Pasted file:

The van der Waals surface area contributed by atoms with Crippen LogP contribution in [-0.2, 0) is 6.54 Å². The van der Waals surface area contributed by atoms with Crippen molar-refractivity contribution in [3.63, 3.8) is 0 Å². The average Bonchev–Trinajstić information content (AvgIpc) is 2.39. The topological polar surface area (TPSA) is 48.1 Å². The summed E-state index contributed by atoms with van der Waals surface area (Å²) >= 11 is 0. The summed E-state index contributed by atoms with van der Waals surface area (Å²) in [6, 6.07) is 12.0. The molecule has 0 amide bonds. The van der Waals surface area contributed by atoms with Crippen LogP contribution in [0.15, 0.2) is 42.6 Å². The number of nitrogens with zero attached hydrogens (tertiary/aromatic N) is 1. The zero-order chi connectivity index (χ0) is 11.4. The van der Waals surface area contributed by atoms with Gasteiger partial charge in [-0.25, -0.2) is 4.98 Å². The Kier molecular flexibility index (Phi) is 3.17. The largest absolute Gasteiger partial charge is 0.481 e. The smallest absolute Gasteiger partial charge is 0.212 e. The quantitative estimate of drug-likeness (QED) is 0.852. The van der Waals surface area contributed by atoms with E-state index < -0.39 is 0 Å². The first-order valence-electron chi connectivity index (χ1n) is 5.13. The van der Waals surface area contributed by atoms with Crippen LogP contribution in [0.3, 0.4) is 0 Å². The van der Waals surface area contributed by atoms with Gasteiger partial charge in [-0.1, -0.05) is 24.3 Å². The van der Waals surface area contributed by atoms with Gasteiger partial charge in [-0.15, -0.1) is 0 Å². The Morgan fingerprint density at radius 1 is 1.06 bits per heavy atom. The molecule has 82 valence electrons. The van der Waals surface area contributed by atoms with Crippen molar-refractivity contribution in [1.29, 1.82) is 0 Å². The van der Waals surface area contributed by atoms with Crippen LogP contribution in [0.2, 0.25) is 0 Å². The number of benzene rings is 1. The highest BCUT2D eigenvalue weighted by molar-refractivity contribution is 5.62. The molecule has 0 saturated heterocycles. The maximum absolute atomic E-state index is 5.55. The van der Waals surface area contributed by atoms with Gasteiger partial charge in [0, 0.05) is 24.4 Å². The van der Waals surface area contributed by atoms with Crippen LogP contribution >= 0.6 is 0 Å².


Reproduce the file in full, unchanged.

The van der Waals surface area contributed by atoms with Crippen LogP contribution in [-0.2, 0) is 6.54 Å². The van der Waals surface area contributed by atoms with Crippen molar-refractivity contribution in [3.63, 3.8) is 0 Å². The average Bonchev–Trinajstić information content (AvgIpc) is 2.39. The topological polar surface area (TPSA) is 48.1 Å². The summed E-state index contributed by atoms with van der Waals surface area (Å²) >= 11 is 0. The summed E-state index contributed by atoms with van der Waals surface area (Å²) in [6, 6.07) is 12.0. The molecule has 0 amide bonds. The van der Waals surface area contributed by atoms with Crippen LogP contribution in [0.15, 0.2) is 42.6 Å². The number of nitrogens with zero attached hydrogens (tertiary/aromatic N) is 1. The zero-order chi connectivity index (χ0) is 11.4. The van der Waals surface area contributed by atoms with Gasteiger partial charge in [-0.25, -0.2) is 4.98 Å². The Kier molecular flexibility index (Phi) is 3.17. The largest absolute Gasteiger partial charge is 0.481 e. The smallest absolute Gasteiger partial charge is 0.212 e. The quantitative estimate of drug-likeness (QED) is 0.852. The van der Waals surface area contributed by atoms with E-state index < -0.39 is 0 Å². The first-order valence-electron chi connectivity index (χ1n) is 5.13. The van der Waals surface area contributed by atoms with Crippen LogP contribution in [0.3, 0.4) is 0 Å². The van der Waals surface area contributed by atoms with Gasteiger partial charge in [-0.1, -0.05) is 24.3 Å². The van der Waals surface area contributed by atoms with Gasteiger partial charge in [-0.15, -0.1) is 0 Å². The Morgan fingerprint density at radius 1 is 1.06 bits per heavy atom. The molecule has 82 valence electrons. The van der Waals surface area contributed by atoms with Crippen molar-refractivity contribution in [1.29, 1.82) is 0 Å². The van der Waals surface area contributed by atoms with Crippen LogP contribution in [0.2, 0.25) is 0 Å². The number of benzene rings is 1. The highest BCUT2D eigenvalue weighted by molar-refractivity contribution is 5.62. The molecule has 0 saturated heterocycles. The maximum absolute atomic E-state index is 5.55. The van der Waals surface area contributed by atoms with Gasteiger partial charge in [0, 0.05) is 24.4 Å². The van der Waals surface area contributed by atoms with Crippen LogP contribution >= 0.6 is 0 Å².